Data-driven models are increasingly used to simulate and make predictions about complex systems, from online shopping preferences and the performance of the stock market to the spread of disease and political unrest. But while powerful methods in machine learning and computational social science improve at predicting the future, they often lack the ability to explain why those results occur, rendering these models less helpful for shaping interventions and policy.
Social MIND, or Social Machine Intelligence for Novel Discovery, aims to reorient these models to emphasize prediction, explanation and intervention. With a $2 million grant from the Defense Advanced Research Projects Agency (DARPA) as part of its Ground Truth program, the collaboration between researchers at the University of Chicago (including Knowledge Lab and UChicagoCS) and the Massachusetts Institute of Technology will build a “model of models” that combines computational approaches and pits them against each other to reveal the underlying factors driving social systems, as well as potential points of intervention.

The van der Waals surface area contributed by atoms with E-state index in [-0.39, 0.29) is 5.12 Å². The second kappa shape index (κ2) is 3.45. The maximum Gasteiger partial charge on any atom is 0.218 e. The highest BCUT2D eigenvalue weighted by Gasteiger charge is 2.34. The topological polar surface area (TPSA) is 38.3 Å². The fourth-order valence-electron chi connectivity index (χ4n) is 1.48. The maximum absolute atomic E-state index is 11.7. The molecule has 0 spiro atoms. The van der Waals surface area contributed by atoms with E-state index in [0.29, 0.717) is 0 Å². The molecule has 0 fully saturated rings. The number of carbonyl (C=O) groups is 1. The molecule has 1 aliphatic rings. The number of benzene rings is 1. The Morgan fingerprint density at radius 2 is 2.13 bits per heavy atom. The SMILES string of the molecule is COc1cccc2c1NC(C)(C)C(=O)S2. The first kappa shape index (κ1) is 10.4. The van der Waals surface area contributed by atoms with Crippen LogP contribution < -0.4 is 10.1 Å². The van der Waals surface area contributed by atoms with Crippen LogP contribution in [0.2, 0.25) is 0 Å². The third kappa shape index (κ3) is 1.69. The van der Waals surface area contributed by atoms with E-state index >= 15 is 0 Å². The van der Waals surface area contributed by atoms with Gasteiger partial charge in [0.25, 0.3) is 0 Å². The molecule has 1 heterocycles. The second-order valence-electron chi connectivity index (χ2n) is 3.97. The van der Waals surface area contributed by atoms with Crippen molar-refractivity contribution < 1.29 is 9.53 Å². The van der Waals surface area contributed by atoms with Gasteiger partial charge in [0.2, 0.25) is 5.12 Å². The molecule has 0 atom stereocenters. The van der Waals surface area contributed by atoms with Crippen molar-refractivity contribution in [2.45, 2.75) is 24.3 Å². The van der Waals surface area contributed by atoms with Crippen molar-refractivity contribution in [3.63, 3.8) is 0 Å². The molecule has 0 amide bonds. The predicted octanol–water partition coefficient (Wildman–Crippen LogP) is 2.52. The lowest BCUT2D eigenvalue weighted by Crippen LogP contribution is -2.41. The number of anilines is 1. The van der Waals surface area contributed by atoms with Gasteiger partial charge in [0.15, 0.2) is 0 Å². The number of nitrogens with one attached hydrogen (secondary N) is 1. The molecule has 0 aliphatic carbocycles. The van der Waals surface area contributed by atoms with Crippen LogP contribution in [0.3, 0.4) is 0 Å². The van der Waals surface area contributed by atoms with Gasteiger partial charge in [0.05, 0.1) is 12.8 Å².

“What we’re trying to do in social science is develop powerful explanations,” said James Evans, co-primary investigator of Social MIND and professor of sociology at UChicago. “Machine learning models generate predictions, most of which are not elegant or beautiful explanations. We need to tune, tame and refocus machine learning on the task of identifying the best explanations, those that allow us to understand and change the world.”
Michael Franklin, Liew Family Chair of Computer Science at UChicago, is a co-PI on the grant. For more on Social MIND, read the full article at UChicago News. The project is currently seeking postdoctoral researchers.